Conservation of Itty Achuthan's Old House
Itty Achuthan was the Ayurveda Physician who helped Hendrik van Rheede write the 12 volumes of the book "Hortus Malabaricus". He belongs to the ancient Kollatt family of traditional Ezhava Ayurvedic Vaidyas of Kerala. I visited his abandoned house with Dr Thomas Issac, the Finance Minister and Shri Thilothaman, the Food & Civil Supplies Minister. Tamizharasan Shanmugam and Saravanan from my team will be visiting the site on Sunday (14th May 2017) to compile a report for the restoration of the dilapidated building. The Panchayath will carry out the conservation works. The deteriorated state of this old house was carried as a story in the news channels. I am delighted to know that the collapse of old buildings is becoming news now. Continue reading to understand the details of the house and the methods we adopted to conserve it.
Site Inspection Report:
This is a plan of the structure. Following the site inspection, my team developed a detailed document outlining the damages and necessary repairs.
The following were some prominent issues found at the site:
The timber roof over rooms 2 and 3 of the building was damaged and need to be replaced completely. The wooden rafters and purlins were affected by moisture penetration in some other rooms. As a result, the ceiling beams were covered with algae, and the wooden rafters were covered with wet rot.
The timber walls on the southern side were enveloped by the biological colonization of moss and algae. They were further damaged due to the termite attack on the lower sections. The base of other walls had cracks that needed repair.
The walls of room 2 were also extensively damaged because of the termite attack.
The red oxide flooring was damaged in the kitchen, and they need to be restored.
The fittings on the doors and windows were corroded heavily and required to be replaced.
The paint on the walls below the thinnai was scraped and required to be re-painted. The cracks also need to be filled and repaired.
Methods Used for Building Restoration:
Given below were the methods of conservation we followed to solve the problems mentioned above:
Roof repair- Because it is structurally impossible to restore the building's roof without demolishing a component, every piece should be documented and the bare minimum replaced. Recycled timber can be used, provided it is free from all defects. Recycled timber is well seasoned and will be available at low prices.
Water-proofing- The timber portions near the ground line of the building is the most critical zone that needs to be protected from termites and other wood-boring insects. Timber must always be away from the ground level so that it is not contaminated by water, insects, or fungi. This can be accomplished by using either concrete or steel or both combined. Water-proofing the entire building needs to be done to keep away moisture penetration in the future.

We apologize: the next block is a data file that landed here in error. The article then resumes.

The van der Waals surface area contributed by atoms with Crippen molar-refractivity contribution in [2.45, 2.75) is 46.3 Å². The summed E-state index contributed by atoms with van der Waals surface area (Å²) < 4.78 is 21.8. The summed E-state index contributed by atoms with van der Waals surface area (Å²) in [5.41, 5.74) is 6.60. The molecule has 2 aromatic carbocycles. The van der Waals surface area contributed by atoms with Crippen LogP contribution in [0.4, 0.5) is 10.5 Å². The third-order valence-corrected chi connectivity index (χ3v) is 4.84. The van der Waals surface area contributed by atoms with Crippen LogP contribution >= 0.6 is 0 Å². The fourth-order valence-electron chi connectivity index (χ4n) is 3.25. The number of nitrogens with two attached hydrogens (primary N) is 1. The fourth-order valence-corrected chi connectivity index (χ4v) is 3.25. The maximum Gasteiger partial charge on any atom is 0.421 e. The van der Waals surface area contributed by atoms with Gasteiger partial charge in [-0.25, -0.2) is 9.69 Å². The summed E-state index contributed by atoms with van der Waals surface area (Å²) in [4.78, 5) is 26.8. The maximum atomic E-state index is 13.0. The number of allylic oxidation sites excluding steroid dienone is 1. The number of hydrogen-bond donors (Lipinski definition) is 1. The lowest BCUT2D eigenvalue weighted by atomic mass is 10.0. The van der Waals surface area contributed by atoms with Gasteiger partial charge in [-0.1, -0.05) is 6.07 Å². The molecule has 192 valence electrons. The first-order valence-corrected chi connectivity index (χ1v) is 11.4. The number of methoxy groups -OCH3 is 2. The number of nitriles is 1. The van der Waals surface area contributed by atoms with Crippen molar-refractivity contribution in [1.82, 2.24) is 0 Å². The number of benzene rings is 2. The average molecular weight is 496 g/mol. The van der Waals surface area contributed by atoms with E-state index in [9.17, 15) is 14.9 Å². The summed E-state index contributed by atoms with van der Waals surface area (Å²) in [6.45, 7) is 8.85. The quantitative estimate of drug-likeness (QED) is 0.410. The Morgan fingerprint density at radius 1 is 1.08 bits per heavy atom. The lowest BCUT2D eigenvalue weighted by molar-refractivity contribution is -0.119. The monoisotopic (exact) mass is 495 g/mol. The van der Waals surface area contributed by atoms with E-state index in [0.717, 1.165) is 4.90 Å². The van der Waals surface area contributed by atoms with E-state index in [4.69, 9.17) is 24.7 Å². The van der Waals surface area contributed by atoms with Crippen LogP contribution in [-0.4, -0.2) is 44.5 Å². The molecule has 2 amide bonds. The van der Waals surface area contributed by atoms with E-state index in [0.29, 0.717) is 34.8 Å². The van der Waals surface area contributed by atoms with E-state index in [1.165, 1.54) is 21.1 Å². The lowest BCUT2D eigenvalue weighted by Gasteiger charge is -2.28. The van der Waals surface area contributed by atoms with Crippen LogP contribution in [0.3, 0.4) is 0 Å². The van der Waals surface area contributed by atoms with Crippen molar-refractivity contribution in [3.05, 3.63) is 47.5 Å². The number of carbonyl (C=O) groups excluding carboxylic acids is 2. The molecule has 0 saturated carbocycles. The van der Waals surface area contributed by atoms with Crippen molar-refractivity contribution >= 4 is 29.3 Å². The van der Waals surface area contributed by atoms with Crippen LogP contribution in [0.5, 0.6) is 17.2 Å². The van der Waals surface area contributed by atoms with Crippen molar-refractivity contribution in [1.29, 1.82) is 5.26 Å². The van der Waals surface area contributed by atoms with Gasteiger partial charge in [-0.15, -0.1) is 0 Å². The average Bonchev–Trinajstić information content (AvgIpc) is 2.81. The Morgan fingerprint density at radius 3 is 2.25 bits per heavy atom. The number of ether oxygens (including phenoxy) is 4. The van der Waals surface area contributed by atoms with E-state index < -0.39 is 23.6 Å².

Anti-termite treatment- Poisoning the soil creates a barrier for the soil termites. The intent is to establish a continuous, impenetrable chemical barrier. The insecticide Bi-flex TC (Bigene) can be used. Chemical treatment should be applied to the plinth region of the structure, where fractures are visible, by drilling vertical 12mm holes at the floor-to-wall connection.
Anti-termite treatment can be given to the timber members as well. The woodwork which has already been damaged beyond repair can be replaced by new ones. The old and the new timber members should be treated at least twice with a specified insecticide. Remove any vegetation or organic growth in or on the masonry using the gentlest means possible. Soaking them in low-pressure water (less than 350 kPa [50 psi]), followed by gentle scrubbing with natural bristle brushes, or scraping with soft plastic or wood spatulas is one way of doing it.
Window Repair- First, the original cause of dampness and water entry should be corrected. In the case of a localized defect, the affected part may be removed and replaced with new pieces of timber. For example, a decayed end of a bottom rail might be renewed completely with the tenon. The joint can be pegged, re-wedged, and glued to the old one. The exposed parts of the original frame may be brushed with a preservative. Over this, the desired coating of paint or varnish can be applied.
Reversing Rusting- The rust in the grills can be removed by painting. Dents can be repaired by applying the metal paste and then painting the mat black.
Preservation of carvings and mouldings- Once the cause of decay is removed, it is possible to design the timber members in such a way that they will have to carry their own weight. It can be suspended from above or made to hang from a steel beam. The main advantage of such an approach is that the painted ceiling or the decorative carving is not removed from its original location. No replacement can be done for decayed mouldings. But in some cases, the geometrical figures can be carved again. But human figures and other figurines may be avoided.
Flooring repair- The floor has to be replaced with black oxide flooring after introducing plain cement concrete. A concrete floor is the most appropriate surface that ensures firm bonding with the oxide layer.
Re-plastering Walls- The damaged plaster can be cut out using sharp chisels, and a required number of coatings of plaster may be applied over it. The re-plastering of walls can be done using several coats, and the thickness of the paster depends on the number of coats. The first strongest coat should be 12-16 mm thick, while the following ones can be thinner. The finishing coat should be at least 6 -10 mm thick.